It appears to be a blip in what is otherwise an almost faultless record. The hospital are consistently ranked as one of the best hospitals in the UK based on patient satisfaction.
In their latest survey from April to June 2012, 99.3 per cent of patient’s said they were happy with how their privacy was maintained.
According to their Patient's Charter: 'Patients can expect the Hospital to respect privacy, dignity and religious and cultural beliefs at all times and in all areas.'
A radio station spokesman later apologised for the 'inconvenience' caused by the call.
He said yesterday: '2Day FM sincerely apologises for any inconvenience caused by the enquiry to Kate’s hospital. The radio segment was done with the best intentions and we wish Kate and her family all the best.'
The station is owned by Southern Cross Austereo, an Australian media group formed in a merger last year that has a collection of TV and radio brands, and claims to be able to connect with 95 per cent of Australians every week.
The prank call was pre-recorded and vetted by lawyers before being broadcast in Sydney.
Hospital boss John Lofthouse confirmed his staff had passed on information about Kate, saying: 'This was a foolish prank call that we all deplore.'
A Scotland Yard spokesman said yesterday: ‘Police were called at approximately 9.25am on Friday, December 7, to a report of a woman found unconscious an address in Weymouth Street, W1.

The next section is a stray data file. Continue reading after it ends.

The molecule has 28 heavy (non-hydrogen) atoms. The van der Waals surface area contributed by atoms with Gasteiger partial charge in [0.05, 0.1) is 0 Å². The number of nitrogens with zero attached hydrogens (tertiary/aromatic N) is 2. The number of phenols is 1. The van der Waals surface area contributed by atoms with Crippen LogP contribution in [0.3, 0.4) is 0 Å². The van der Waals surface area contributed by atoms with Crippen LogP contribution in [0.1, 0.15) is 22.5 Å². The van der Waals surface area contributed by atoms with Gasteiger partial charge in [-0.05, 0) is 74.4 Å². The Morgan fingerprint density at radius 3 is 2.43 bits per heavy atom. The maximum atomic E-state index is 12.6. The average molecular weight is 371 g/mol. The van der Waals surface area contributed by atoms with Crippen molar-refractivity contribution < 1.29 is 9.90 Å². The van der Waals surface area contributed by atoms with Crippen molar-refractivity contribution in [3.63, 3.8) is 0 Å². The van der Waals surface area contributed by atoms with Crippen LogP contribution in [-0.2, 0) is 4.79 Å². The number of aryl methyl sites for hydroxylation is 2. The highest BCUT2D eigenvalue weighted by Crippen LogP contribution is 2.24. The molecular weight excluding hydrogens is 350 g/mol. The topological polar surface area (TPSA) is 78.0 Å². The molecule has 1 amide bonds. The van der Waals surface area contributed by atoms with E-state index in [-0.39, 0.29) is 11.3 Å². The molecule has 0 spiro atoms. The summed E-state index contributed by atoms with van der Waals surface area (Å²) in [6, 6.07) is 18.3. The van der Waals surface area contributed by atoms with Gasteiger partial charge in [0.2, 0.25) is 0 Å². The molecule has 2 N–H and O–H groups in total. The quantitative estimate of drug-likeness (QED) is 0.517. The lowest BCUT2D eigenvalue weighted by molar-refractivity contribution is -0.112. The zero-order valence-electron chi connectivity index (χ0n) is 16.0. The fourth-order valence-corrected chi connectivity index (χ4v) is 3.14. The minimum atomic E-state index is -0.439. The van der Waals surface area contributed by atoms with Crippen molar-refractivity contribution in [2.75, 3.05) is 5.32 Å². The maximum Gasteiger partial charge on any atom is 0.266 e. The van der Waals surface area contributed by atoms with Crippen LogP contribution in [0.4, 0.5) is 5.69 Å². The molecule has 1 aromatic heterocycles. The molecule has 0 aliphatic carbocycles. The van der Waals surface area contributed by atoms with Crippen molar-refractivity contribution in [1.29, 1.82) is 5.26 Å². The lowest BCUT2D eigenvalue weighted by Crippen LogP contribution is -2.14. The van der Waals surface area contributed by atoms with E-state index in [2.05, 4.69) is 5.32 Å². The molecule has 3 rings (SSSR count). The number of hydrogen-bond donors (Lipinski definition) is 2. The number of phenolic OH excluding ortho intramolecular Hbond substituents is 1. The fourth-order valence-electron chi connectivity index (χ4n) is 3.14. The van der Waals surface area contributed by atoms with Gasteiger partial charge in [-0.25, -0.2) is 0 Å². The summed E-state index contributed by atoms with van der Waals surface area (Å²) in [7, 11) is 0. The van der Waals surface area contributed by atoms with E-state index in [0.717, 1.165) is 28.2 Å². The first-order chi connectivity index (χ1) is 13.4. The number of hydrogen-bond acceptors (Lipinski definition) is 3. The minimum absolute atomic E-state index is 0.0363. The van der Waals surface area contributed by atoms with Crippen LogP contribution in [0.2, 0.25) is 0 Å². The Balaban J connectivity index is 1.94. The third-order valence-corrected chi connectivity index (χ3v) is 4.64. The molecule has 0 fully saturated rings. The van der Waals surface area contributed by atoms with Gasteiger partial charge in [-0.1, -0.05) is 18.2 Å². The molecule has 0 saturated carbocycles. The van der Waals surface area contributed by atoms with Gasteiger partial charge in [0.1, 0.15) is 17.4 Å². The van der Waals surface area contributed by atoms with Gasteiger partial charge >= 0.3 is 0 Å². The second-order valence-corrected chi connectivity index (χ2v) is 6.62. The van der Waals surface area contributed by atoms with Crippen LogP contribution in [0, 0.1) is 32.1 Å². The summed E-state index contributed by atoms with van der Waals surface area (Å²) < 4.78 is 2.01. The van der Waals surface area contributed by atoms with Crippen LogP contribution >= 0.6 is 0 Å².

‘London Ambulance Service attended and the woman was pronounced dead at the scene.
'Inquiries are continuing to establish the circumstances of the incident.
‘The death is not being treated as suspicious at this stage’.
MailOnline did not publish details of the tragedy until the hospital confirmed the woman's family had been contacted.
Today the Duchess of Cambridge was resting at the London home she shares with Prince William after her release from hospital yesterday morning, where she had been recovering from hyperemesis gravidarum.
She was forced to cancel a string of engagements because of her acute morning sickness.
Kate, who was admitted to hospital on Monday, returned to Nottingham Cottage in the grounds of Kensington Palace and cancelled upcoming engagements after doctors told her to rest.
And she may have to recuperate without Prince William by her side, as he may be returning to duty with his Search and Rescue squadron at RAF Valley in Anglesey, it has been reported.
She missed a planned fund-raising engagement in the City of London on Wednesday because she was confined to hospital.
William and the Duchess of Cambridge had been hoping to keep the news they were expecting a baby to themselves until Christmas Day.
But with Kate admitted to hospital with acute morning sickness, they had little choice but to make the announcement.
They delighted millions around the world – including their own families – with the happy news.
But as the word spread, the parents-to-be were together in hospital, facing the first hurdle in a much longed for pregnancy.
Kate, 30, who is barely eight weeks pregnant, was taken to the hospital just after Sunday lunch by her husband and immediately put on a drip to stop her becoming dehydrated.